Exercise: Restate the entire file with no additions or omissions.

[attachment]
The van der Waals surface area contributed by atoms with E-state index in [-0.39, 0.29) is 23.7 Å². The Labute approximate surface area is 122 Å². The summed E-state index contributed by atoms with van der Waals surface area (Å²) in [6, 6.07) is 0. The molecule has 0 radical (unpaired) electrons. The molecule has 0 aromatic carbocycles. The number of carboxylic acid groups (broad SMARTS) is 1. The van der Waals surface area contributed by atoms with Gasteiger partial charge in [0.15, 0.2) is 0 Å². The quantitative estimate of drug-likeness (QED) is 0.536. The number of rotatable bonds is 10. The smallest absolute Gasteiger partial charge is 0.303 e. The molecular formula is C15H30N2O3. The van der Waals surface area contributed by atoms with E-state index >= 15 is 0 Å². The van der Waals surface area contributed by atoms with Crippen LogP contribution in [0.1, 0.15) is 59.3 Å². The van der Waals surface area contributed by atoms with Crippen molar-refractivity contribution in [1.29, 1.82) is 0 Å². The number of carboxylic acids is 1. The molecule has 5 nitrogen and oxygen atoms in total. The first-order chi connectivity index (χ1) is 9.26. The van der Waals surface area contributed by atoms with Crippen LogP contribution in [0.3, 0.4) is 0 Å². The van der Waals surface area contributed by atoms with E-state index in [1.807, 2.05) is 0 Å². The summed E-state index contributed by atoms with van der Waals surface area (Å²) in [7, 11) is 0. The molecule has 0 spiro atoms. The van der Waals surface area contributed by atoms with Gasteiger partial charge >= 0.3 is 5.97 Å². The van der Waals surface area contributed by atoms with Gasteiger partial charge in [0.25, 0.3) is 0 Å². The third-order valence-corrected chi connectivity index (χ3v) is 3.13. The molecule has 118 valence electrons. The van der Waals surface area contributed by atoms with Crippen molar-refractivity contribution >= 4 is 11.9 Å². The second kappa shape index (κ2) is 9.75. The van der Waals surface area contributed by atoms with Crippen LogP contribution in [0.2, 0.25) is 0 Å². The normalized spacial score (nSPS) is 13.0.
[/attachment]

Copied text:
The van der Waals surface area contributed by atoms with E-state index in [-0.39, 0.29) is 23.7 Å². The Labute approximate surface area is 122 Å². The summed E-state index contributed by atoms with van der Waals surface area (Å²) in [6, 6.07) is 0. The molecule has 0 radical (unpaired) electrons. The molecule has 0 aromatic carbocycles. The number of carboxylic acid groups (broad SMARTS) is 1. The van der Waals surface area contributed by atoms with Gasteiger partial charge in [0.15, 0.2) is 0 Å². The quantitative estimate of drug-likeness (QED) is 0.536. The number of rotatable bonds is 10. The smallest absolute Gasteiger partial charge is 0.303 e. The molecular formula is C15H30N2O3. The van der Waals surface area contributed by atoms with E-state index >= 15 is 0 Å². The van der Waals surface area contributed by atoms with Crippen LogP contribution in [0.1, 0.15) is 59.3 Å². The van der Waals surface area contributed by atoms with Crippen molar-refractivity contribution in [1.29, 1.82) is 0 Å². The number of carboxylic acids is 1. The molecule has 5 nitrogen and oxygen atoms in total. The first-order chi connectivity index (χ1) is 9.26. The van der Waals surface area contributed by atoms with Crippen LogP contribution in [0.3, 0.4) is 0 Å². The van der Waals surface area contributed by atoms with E-state index in [1.807, 2.05) is 0 Å². The summed E-state index contributed by atoms with van der Waals surface area (Å²) in [7, 11) is 0. The molecule has 0 spiro atoms. The van der Waals surface area contributed by atoms with Gasteiger partial charge >= 0.3 is 5.97 Å². The van der Waals surface area contributed by atoms with Gasteiger partial charge in [0.25, 0.3) is 0 Å². The third-order valence-corrected chi connectivity index (χ3v) is 3.13. The molecule has 118 valence electrons. The van der Waals surface area contributed by atoms with Crippen molar-refractivity contribution >= 4 is 11.9 Å². The second kappa shape index (κ2) is 9.75. The van der Waals surface area contributed by atoms with Crippen LogP contribution in [0.2, 0.25) is 0 Å². The normalized spacial score (nSPS) is 13.0.